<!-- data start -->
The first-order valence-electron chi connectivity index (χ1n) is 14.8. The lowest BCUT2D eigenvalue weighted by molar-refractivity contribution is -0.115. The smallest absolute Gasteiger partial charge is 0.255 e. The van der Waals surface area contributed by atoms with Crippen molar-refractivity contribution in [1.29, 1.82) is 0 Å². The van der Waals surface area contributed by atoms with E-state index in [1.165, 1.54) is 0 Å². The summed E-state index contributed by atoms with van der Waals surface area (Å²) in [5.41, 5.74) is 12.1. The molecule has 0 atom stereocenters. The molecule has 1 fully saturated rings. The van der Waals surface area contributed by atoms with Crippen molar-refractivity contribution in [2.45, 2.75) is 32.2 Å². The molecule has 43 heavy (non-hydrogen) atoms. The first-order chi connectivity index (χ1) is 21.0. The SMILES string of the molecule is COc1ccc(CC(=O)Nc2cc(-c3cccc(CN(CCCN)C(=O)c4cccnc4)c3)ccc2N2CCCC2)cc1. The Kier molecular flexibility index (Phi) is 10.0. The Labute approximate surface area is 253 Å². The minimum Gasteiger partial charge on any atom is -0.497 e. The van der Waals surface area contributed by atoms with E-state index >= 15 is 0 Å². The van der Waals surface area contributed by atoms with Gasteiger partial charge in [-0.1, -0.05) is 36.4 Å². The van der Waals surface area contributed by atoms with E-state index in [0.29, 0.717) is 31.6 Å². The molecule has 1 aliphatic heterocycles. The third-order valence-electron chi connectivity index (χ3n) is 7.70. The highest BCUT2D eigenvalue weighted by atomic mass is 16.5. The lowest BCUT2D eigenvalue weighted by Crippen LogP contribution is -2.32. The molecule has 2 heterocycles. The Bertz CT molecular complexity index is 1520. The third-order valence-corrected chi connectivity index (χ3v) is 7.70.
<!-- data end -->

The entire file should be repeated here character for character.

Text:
The first-order valence-electron chi connectivity index (χ1n) is 14.8. The lowest BCUT2D eigenvalue weighted by molar-refractivity contribution is -0.115. The smallest absolute Gasteiger partial charge is 0.255 e. The van der Waals surface area contributed by atoms with Crippen molar-refractivity contribution in [1.29, 1.82) is 0 Å². The van der Waals surface area contributed by atoms with E-state index in [1.165, 1.54) is 0 Å². The summed E-state index contributed by atoms with van der Waals surface area (Å²) in [5.41, 5.74) is 12.1. The molecule has 0 atom stereocenters. The molecule has 1 fully saturated rings. The van der Waals surface area contributed by atoms with Crippen molar-refractivity contribution in [2.45, 2.75) is 32.2 Å². The molecule has 43 heavy (non-hydrogen) atoms. The first-order chi connectivity index (χ1) is 21.0. The SMILES string of the molecule is COc1ccc(CC(=O)Nc2cc(-c3cccc(CN(CCCN)C(=O)c4cccnc4)c3)ccc2N2CCCC2)cc1. The Kier molecular flexibility index (Phi) is 10.0. The Labute approximate surface area is 253 Å². The minimum Gasteiger partial charge on any atom is -0.497 e. The van der Waals surface area contributed by atoms with E-state index >= 15 is 0 Å². The van der Waals surface area contributed by atoms with Gasteiger partial charge in [-0.1, -0.05) is 36.4 Å². The van der Waals surface area contributed by atoms with E-state index in [0.29, 0.717) is 31.6 Å². The molecule has 1 aliphatic heterocycles. The third-order valence-electron chi connectivity index (χ3n) is 7.70. The highest BCUT2D eigenvalue weighted by atomic mass is 16.5. The lowest BCUT2D eigenvalue weighted by Crippen LogP contribution is -2.32. The molecule has 2 heterocycles. The Bertz CT molecular complexity index is 1520. The third-order valence-corrected chi connectivity index (χ3v) is 7.70.